Tuesday, August 9, 2011
Tonight's the first public reading of my new play "The Sound in the Next Room" down in the PONCHO space at the Seattle Rep, as part of Northwest Playwrights Alliance monthly reading series. It's a comedy thriller, this draft anyway: some co-workers take an out-of-town trip for a "Mystery Weekend," and then discover that their own secrets might turn out to be not only dangerous but deadly.
It's envisioned as a fun light entertainment.
And it only took me eight years to write.
Usually I write quickly. Working as a journalist, I've had a lot of experience with deadlines, and believe that there's a valuable heat added to your writing when you're up against the clock. A good number of my shorter plays were written overnight, for 14/48, Doubleshot or other short plays festivals. Even when a play of mine has had a long development period--"Sherlock Holmes/Christmas Carol" had two and a half years of drafts and improvements--I usually write the initial draft in a few weeks, not months.
So what's up with this one?
To be honest, I forgot about it.
2003 was one of those times when I was up to my elbows in theater. Productions, scripts, parties--somewhere in there I was dating an actress. I was also time and again running into actresses who I had big talent crushes on. There were four that I particularly wanted to work with, and so as a playwright, I came up with a cunning plan: I'd write a play and have them read it for me.
The plan worked. All four participated in three developmental readings, and since I'd chosen four women who were not only talented but whip-smart, the post-reading discussions were invaluable. I really felt like things were humming along.
But theatre is always of the moment, and the moment when these four women were available went away. Two left Seattle, and the other two went on to other projects. I shelved the play and headed on to other shows as well.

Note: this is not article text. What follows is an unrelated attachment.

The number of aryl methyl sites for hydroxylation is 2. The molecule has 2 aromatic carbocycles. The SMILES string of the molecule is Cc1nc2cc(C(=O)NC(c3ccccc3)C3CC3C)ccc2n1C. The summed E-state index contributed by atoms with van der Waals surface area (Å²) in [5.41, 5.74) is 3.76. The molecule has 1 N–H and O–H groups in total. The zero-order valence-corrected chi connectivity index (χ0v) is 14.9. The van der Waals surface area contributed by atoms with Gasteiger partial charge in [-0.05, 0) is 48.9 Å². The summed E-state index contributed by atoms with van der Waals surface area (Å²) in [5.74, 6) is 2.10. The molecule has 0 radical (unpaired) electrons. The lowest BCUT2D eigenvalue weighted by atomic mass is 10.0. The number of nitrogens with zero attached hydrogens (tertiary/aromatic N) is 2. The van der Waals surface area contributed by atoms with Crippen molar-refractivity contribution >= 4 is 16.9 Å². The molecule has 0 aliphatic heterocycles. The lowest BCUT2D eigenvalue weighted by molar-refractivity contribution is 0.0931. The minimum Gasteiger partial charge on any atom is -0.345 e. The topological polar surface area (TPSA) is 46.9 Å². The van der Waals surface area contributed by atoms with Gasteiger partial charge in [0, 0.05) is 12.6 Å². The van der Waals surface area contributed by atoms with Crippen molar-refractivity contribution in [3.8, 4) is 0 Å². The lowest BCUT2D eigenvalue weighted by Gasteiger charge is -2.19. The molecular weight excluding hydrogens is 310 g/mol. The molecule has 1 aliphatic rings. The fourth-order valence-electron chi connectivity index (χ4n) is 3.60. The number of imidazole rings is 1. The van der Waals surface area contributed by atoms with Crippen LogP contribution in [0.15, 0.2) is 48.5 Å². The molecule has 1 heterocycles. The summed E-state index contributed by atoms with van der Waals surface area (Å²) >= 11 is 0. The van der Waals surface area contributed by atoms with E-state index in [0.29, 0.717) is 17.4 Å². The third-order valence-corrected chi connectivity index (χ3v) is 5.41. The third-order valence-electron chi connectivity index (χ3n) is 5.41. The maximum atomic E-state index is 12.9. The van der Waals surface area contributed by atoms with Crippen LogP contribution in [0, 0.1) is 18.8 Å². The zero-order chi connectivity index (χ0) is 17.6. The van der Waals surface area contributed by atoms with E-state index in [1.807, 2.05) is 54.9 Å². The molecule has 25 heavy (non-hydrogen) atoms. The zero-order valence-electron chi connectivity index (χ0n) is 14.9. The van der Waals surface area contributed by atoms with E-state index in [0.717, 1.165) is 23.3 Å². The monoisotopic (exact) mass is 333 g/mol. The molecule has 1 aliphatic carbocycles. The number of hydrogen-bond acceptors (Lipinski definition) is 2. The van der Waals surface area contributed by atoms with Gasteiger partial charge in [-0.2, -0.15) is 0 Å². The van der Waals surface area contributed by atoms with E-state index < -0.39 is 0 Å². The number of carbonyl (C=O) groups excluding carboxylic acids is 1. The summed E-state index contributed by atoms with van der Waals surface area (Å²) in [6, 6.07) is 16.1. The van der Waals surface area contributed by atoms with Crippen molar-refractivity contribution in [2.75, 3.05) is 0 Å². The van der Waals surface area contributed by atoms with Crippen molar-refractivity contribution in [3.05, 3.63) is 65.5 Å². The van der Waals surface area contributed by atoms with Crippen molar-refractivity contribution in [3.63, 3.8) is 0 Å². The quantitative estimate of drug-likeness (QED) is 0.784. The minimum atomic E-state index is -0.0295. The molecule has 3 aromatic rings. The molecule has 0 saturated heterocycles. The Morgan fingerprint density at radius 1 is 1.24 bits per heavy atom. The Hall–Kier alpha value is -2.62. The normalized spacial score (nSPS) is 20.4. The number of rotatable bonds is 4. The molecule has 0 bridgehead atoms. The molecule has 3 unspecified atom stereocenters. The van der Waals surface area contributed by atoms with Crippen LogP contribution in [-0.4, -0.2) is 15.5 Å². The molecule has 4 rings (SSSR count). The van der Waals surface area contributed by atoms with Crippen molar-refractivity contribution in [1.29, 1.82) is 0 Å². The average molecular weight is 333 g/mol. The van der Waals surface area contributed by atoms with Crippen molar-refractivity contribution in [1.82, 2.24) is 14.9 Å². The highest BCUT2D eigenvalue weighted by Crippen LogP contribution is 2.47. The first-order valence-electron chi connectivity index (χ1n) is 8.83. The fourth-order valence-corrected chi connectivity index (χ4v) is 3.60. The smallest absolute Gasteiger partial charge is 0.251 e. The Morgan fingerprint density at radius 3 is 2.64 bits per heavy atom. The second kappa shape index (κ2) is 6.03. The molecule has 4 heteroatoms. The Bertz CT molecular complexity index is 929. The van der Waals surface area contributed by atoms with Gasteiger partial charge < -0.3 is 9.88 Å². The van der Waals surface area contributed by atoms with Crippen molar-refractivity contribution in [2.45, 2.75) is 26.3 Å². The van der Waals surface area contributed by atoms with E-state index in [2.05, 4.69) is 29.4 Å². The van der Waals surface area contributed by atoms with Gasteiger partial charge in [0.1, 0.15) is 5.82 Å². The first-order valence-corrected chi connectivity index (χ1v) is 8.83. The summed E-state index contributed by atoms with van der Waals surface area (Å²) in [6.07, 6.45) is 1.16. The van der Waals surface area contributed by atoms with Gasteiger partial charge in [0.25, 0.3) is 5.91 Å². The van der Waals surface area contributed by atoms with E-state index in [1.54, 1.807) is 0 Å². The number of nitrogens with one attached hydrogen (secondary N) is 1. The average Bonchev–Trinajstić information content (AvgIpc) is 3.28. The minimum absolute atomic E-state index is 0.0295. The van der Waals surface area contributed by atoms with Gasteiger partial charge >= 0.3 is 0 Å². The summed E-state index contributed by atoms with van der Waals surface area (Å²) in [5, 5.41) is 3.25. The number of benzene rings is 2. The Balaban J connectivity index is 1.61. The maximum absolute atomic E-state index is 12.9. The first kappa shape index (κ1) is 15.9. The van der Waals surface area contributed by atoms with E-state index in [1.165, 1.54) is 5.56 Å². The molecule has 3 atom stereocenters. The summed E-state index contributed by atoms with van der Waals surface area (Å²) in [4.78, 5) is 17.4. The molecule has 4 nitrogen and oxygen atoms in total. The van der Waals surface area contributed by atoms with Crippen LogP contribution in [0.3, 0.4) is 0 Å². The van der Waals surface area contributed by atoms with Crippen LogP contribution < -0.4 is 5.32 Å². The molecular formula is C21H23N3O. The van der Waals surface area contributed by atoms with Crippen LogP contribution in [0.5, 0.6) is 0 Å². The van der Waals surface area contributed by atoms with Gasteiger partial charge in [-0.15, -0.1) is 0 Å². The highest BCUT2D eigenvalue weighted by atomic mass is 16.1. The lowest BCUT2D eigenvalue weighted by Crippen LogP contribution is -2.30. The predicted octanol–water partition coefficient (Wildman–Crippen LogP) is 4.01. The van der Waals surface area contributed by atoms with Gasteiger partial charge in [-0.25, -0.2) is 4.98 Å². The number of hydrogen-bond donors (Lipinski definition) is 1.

Then earlier this year I noticed the play sitting on my computer. I had remembered it as being about 18 pages long but promising. So when I took a look, I was surprised to find 73 pages that seemed better than promising. This play looked almost done.
Well, it wasn't.
When I started work trying to finish the play, I found myself arguing with the playwright. Because the guy who wrote plays back in 2003 doesn't really write like me. He was way more wordy, pop-culture centered, and his plotting was clever but a little dull.
(I know I'm being hard on him. Whatever. He can take it.)
I just read a piece in Salon about "continuators," those writers hired by estates to continue the adventures of James Bond or Jason Bourne or some other valuable post-mortem franchise. That's what I feel like that in completing this play. A lot of what I was trying to do with the original script is now lost to me. And the world's moved on: thankfully there's even greater acceptance of open lesbian relationships now than there was back in 2003, and sadly all my jokes about "Stella Got Her Groove Back" are no longer funny--though maybe they never really were.
It's been a rough process. Sometimes I've cursed my younger self for leaving so many problems--unexamined motivations, plot snafus, jokes that almost but don't quite work (the worst kinds of jokes, really). But he didn't know any better.
The one thing that's been working for me in the last week has been the actresses I'm working with this time. It's rare that one EVER gets one's "dream cast," but that's what has happened. Frankly, any director in town would probably give their right arm to work with actors like Jesse Notehelfer, Susy Schneider, Nikki Visel, and Billie Wildrick--let alone all four. And the best part is that they're also all whip-crack smart, and their feedback has improved the script exponentially.
At this point my thriller is just missing one thing: thrills. That's generally provided by an audience. We'll see what the folks who come along tonight to the Rep (7:00 PM) feel like contributing.